Henry Hazlitt, a popularizer of the economic way of thinking, begins his famous book discussing the importance of consequences both seen and unseen. That there are likely consequences to our actions – perhaps for other people, or for another time, or even for the intended beneficiary but in an unexpected way – that we could easily overlook, should inspire some careful attention to our actions in practice, not just their intentions. Aquinas doesn’t suggest we “hope for” the good of the other; we must choose according to actual good. We need to consider costs and benefits, seen and unseen.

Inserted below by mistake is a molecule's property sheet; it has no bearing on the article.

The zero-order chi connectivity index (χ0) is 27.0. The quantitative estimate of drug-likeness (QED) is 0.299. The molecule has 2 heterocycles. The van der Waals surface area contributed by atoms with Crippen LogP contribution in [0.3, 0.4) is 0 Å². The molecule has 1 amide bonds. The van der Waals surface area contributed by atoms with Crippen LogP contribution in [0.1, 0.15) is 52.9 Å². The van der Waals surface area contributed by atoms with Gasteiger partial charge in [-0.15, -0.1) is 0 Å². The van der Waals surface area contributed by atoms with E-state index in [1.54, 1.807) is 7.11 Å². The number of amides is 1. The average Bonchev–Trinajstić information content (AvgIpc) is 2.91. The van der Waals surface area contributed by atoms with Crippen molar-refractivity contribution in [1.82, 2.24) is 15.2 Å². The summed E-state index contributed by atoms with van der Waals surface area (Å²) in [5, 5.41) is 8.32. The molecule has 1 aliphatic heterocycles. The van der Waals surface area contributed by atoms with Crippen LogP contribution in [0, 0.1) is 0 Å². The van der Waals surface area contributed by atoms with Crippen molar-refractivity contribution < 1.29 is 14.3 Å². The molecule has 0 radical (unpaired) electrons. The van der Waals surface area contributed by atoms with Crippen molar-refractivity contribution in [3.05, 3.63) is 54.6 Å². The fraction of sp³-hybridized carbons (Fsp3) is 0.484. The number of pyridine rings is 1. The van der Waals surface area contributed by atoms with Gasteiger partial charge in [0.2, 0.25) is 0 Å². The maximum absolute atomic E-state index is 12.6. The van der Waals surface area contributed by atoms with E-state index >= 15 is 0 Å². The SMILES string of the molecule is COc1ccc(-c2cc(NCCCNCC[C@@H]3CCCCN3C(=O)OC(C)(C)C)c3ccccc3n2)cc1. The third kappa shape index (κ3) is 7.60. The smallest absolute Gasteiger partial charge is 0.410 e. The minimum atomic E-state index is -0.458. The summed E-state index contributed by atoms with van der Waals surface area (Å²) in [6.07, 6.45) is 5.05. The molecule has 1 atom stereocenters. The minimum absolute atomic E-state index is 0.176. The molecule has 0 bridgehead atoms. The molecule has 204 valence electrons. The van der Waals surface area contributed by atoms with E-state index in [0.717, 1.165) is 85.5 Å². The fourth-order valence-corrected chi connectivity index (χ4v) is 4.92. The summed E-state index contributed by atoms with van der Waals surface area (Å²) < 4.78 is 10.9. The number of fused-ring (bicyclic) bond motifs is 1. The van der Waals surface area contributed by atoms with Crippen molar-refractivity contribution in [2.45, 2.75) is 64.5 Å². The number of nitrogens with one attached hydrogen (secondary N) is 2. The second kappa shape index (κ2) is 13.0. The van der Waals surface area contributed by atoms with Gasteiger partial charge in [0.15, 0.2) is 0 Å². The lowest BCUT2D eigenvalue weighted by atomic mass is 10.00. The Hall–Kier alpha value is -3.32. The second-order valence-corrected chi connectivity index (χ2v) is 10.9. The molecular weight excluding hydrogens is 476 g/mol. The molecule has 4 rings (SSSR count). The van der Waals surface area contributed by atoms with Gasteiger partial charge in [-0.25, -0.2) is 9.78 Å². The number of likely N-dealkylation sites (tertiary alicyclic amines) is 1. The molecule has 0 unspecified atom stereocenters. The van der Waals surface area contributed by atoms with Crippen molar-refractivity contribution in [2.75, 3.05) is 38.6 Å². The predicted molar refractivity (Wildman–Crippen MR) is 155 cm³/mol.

4. Economics recognizes that knowledge is “particular to time and place”
How can we know what will be to someone’s good? To start with, we should recognize that we can’t perfectly know. One of the real-world limitations all humans face is our finite knowledge. So often Christians, it seems, focus on our limited goodness and reasoning ability, which is both right and understandable. But we should also be humble in light of our limited knowledge.
The Nobel Laureate economist F.A. Hayek, popularly recognized for his counter-Keynes perspective on monetary policy, also made critical contributions to the economic understanding of the so-called “local knowledge problem.” It’s not important to dwell on it as a problem, per se, but it is an obvious characteristic of what Christians might describe as the created order. It’s just how things are. And so we should be honest about this limitation, and love accordingly.
5. So, economics suggests, love your neighbor